Our mission is to protect the habitat of Puget Sound tidelands from the underregulated expansion of new and intensive shellfish aquaculture methods. These methods were never anticipated when the Shoreline Management Act was passed. They are transforming the natural tideland ecosystems in Puget Sound and are resulting in a fractured shoreline habitat. In South Puget Sound much of this has been done with few if any meaningful shoreline permits and with limited public input. It is exactly what the Shoreline Management Act was intended to prevent.

Get involved and contact your elected officials to let them you do not support aquaculture's industrial transformation of Puget Sound's tidelands.

Governor Inslee:
http://www.governor.wa.gov/contact/contact/send-gov-inslee-e-message
Legislative and Congressional contacts:
http://app.leg.wa.gov/DistrictFinder/

Additional information
Twitter: http://www.twitter.com/protectourshore
Facebook: https://www.facebook.com/ProtectOurShoreline



Thursday, September 27, 2012

Department of Ecology Tells Jefferson County its Shoreline Plan Must Permit Salmon Farms

There is no evidence that open net-cage salmon farms can operate near wild salmon without increasing the risk of disease and parasites, among other environmental impacts from escapes, pollution and predator control. [Jay Ritchlin, David Suzuki Foundation]

In callous disregard to years of work spent updating Jefferson County's Shoreline Master Program, the Department of Ecology (DOE) has told Jefferson County they will not accept the plan if salmon farms ("net pens") are not allowed. Jefferson County's position is salmon farms are not "dependent" on being sited in open waters, clearly supported by numerous upland operations throughout the world. Of course it costs more, but what is the cost of losing Puget Sound's wild stock of salmon?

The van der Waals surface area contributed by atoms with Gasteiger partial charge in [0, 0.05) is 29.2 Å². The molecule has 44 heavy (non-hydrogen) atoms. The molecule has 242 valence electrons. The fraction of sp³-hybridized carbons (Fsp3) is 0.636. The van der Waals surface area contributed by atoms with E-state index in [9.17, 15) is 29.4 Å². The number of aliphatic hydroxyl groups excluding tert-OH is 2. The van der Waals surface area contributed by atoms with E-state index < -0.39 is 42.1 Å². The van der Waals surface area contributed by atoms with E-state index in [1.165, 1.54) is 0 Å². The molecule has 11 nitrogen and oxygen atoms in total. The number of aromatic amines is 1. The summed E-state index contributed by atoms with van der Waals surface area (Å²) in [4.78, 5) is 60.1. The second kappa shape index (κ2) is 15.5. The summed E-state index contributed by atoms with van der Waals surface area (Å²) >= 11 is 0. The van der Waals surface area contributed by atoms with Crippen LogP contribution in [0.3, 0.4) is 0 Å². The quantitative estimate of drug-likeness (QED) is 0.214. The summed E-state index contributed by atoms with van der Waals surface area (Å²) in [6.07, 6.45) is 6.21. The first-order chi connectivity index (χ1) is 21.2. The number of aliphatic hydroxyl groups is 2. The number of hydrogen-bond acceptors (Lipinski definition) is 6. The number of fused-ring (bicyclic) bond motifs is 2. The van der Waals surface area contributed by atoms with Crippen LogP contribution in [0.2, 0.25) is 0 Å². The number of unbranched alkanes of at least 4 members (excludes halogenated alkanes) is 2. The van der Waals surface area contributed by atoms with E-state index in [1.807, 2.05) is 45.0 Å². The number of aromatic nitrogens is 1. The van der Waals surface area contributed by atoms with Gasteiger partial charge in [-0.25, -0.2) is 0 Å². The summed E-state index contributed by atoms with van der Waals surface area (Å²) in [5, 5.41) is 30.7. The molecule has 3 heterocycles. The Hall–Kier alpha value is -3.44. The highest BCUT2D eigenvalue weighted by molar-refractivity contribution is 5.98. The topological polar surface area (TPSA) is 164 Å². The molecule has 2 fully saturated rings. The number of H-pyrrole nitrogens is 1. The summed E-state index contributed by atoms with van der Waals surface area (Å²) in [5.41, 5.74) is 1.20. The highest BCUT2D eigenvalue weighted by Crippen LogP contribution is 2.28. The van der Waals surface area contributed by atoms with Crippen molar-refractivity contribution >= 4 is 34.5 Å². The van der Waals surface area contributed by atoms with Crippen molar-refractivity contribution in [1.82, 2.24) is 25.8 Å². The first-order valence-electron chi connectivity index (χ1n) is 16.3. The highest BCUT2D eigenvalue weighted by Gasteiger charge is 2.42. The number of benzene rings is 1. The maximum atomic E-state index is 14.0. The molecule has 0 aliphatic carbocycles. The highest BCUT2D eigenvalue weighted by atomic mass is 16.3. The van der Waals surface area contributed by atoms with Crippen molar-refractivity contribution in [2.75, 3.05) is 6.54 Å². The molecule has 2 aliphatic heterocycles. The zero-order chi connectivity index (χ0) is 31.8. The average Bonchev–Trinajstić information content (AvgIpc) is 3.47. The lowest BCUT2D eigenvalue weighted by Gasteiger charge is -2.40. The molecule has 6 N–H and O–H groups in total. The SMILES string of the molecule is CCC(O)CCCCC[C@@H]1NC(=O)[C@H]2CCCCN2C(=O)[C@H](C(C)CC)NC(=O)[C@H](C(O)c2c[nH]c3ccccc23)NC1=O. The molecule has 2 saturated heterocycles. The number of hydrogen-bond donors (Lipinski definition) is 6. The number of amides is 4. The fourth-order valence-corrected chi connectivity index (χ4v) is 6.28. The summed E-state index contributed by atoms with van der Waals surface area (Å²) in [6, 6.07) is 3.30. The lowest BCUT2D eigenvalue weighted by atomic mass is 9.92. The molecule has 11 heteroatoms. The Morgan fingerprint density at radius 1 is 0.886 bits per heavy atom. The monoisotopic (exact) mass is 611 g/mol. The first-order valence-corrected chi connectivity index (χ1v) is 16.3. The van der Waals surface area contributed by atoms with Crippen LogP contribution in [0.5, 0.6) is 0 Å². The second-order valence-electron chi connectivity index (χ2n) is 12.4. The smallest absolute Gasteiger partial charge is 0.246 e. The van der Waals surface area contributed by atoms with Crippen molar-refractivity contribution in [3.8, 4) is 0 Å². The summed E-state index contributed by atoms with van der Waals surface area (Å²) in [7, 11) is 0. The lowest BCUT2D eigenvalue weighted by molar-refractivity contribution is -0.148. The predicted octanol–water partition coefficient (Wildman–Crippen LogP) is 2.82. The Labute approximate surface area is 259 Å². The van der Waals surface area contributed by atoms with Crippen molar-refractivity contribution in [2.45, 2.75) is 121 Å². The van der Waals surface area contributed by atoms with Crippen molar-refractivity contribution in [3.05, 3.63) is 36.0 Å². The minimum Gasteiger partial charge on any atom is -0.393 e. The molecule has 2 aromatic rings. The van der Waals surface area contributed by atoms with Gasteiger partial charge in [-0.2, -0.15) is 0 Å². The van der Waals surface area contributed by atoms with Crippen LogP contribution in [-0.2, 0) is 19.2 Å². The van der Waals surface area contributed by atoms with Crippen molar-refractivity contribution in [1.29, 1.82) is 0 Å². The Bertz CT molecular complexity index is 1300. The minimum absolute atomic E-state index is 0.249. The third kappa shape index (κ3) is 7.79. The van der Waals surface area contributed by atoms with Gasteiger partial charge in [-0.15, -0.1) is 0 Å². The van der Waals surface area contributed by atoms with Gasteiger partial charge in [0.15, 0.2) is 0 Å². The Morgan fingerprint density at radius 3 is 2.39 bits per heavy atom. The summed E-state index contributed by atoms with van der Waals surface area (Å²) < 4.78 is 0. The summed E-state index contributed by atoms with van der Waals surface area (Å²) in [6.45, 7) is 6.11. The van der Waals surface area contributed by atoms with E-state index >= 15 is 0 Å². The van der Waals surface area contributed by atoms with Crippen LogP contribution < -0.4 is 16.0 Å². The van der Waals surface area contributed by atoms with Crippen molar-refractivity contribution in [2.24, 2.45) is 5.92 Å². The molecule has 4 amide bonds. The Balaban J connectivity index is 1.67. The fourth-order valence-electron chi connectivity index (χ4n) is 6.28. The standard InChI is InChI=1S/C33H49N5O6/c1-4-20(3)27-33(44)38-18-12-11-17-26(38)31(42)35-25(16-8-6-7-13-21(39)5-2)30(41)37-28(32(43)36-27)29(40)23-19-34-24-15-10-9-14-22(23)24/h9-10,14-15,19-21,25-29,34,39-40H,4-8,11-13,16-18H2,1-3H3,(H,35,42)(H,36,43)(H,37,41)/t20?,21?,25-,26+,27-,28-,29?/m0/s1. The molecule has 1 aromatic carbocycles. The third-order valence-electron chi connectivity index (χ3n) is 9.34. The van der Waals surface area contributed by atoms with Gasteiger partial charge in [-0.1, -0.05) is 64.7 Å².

Upland fish farm
 

Despite clear scientific evidence of open-water operations spreading sea lice to surrounding waters; infections creating the need for antibiotics which spread in the waters of Puget Sound and virus spreading to wild salmon; the need for large amounts of forage fish to be harvested in order to feed the penned salmon; and, an inability to guarantee these "couch potato salmon" will not escape and genetically degrade the wild stock or habitat supporting that wild stock, DOE has told Jefferson County to create a path for permitting. [click here for a presentation by Dr. Lawrence Dill on salmon farming, courtesy of Olympic Peninsula Environmental News]

Sea lice

Once that path is in place, economic forces will drive the car down that road, no matter how bumpy, to overcome whatever objections there may be. As seen in too many cases, hiring attorneys and scientists to support a position is too easy for large corporations to do and difficult for counties and citizens to match.

The time to prevent this proven risk to Puget Sound is now, by telling DOE "No. We will not allow a path for permitting net pens in our SMP."

DOE: "Trust us. This is good for Jefferson County."



Puget Sound has economic value far greater than its ability to farm sea food. Its ability to support native wild stock of salmon and native shellfish should not be threatened by the economics of aquaculture. Jefferson County should be applauded for wanting to protect Puget Sound by telling DOE: "Our decisions will not be driven by the economics of aquaculture."

Get involved, industry is. Call Representative Tharinger: (360) 786-7904 or Representative Van De Wege (360) 786-7916 and tell them you support Jefferson County.

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